Finding Funding for Early Literacy Programs

Two-thirds of U.S. 4th graders can’t read proficiently at grade level. Approximately 1 in 6 U.S. students won’t finish high school. By 2020, six million adults in the United States will face unemployment due to a lack of literacy skills. These statistics are disheartening. But research clearly points to a solution: early literacy programs, including storytimes, for very young children and their caregivers.

A report from the National Early Literacy Panel notes that literacy skills developed from birth until age 5 “have a clear and consistently strong relationship with later conventional literacy skills.” According to researchers at the Institute of Education Sciences, children who have developed strong language and literacy skills by the time they enter primary school are more likely to achieve both short-term and long-term academic success.

Increasing recognition of the importance of early literacy skills has led to a significant expansion of funding for quality early care and education programs. Government agencies at all levels, nonprofit organizations and corporate foundations are investing in early literacy programs. Public libraries are eligible for many of these grants. Getting funding, however, requires knowing where to look for funds and how to write a winning grant application.

Finding Literacy Grants

The following is just a partial list of resources to help you identify funds for early literacy programs in public libraries:

Writing a Winning Application

Once you’ve identified grants to apply for, you need to write a strong grant application. The following are a few tips to get you started:

  • Read all of the grant qualifications and requirements carefully. Don’t waste time applying for grants that don’t match your program needs, and don’t sabotage your application by not completing it correctly. Also, make sure that the grant doesn’t come with any strings attached that you aren’t willing and able to meet (e.g., including a corporate logo on materials; writing status reports).
  • Focus on the programs that you will implement, not on the materials (e.g., books, technology) that you need. Emphasize what the grant will allow you to do to serve your community (e.g., model use of digital storytelling tools for caregivers; provide hands-on music experiences for children).
  • Put a human face on your program. Tell the funders about the children and families in your community and how your program will help them. Share stories to bring your statistics to life.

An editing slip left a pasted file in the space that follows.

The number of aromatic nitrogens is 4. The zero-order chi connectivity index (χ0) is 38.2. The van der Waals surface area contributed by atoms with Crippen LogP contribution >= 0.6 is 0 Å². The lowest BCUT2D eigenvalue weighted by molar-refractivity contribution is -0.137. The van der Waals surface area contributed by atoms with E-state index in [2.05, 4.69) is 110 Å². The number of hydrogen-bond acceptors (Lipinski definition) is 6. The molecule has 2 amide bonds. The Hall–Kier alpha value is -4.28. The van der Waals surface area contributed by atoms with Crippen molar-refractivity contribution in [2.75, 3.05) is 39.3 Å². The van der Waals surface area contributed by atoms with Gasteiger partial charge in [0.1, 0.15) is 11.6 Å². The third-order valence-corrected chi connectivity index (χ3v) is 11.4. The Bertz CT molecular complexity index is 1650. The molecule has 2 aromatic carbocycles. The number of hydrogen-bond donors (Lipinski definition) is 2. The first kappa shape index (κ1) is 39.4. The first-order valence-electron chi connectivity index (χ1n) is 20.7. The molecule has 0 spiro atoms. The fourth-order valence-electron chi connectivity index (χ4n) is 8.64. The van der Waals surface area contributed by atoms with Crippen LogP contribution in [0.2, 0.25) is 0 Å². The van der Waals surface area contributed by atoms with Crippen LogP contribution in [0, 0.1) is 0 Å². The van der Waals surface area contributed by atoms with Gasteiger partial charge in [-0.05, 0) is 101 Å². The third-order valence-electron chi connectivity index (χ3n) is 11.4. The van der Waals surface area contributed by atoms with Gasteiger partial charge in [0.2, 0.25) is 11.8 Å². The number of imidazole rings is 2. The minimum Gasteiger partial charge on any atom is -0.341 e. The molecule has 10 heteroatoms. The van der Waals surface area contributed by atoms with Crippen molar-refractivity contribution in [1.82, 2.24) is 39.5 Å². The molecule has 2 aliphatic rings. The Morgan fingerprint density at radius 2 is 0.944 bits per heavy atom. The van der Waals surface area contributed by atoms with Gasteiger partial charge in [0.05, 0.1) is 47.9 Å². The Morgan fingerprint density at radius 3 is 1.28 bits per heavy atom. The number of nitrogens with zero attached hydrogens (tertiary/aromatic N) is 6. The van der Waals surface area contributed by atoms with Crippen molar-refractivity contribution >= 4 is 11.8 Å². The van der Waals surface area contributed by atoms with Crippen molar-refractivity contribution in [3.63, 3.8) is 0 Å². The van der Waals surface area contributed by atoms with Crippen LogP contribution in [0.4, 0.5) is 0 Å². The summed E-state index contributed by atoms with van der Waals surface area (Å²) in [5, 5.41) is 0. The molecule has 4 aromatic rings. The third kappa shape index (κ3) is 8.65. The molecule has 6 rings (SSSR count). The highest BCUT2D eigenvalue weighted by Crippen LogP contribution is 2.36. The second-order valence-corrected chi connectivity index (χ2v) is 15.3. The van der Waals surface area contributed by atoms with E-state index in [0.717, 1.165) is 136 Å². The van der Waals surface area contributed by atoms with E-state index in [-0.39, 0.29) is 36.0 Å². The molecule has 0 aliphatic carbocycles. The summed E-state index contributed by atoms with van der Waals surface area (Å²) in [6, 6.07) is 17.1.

• Be specific and realistic about your goals. Many funders would rather invest in a small program with specific, achievable metrics than in a large, risky project.
  • Look for partners in your community. Having partners not only helps share the grant-writing workload, but can also strengthen your application by showing funders that your program has community support.
  • Have a colleague or friend read your application and give feedback.

Alicia Vandenbroek, a school librarian in Arlington, TX has a wealth of advice and resources for grant writing available on LiveBinder.

Public libraries play an essential role in developing crucial early literacy skills through storytimes and other programs for young children and their caregivers. Finding funding for these programs requires an investment of time and effort — but it is an investment that will pay great dividends in your community.


Sources

Developing Early Literacy: A Scientific Synthesis of Early Literacy Development and Implications for Intervention. National Early Literacy Panel. Washington, DC: National Institute for Literacy. 2008.

Early Beginnings: Early Literacy Knowledge and Instruction. National Institute for Literacy. Washington, DC: Author. 2009.

Early Reading Proficiency in the United States. Kids Count Data Snapshot. Baltimore, MD: The Annie E. Casey Foundation. January 2014.

Learning to Read: A Guide to Federal Funding for Grade-Level Reading Proficiency. Cheryl D. Hayes et al. Washington, DC: The Finance Project. 2011.

Synthesis of IES Research on Early Intervention and Early Childhood Education. K. E. Diamond et al. Washington, DC: National Center for Special Education Research, Institute of Education Sciences, U.S. Department of Education. 2013.

Author

Lisa Bintrim

Lisa Bintrim

Lisa Bintrim, Ph.D., is the former editor of LibrarySparks magazine, UpstartBooks and The Very Ready Reading Program. In this role, she focused on identifying and sharing innovative, engaging programs and resources for school and public libraries.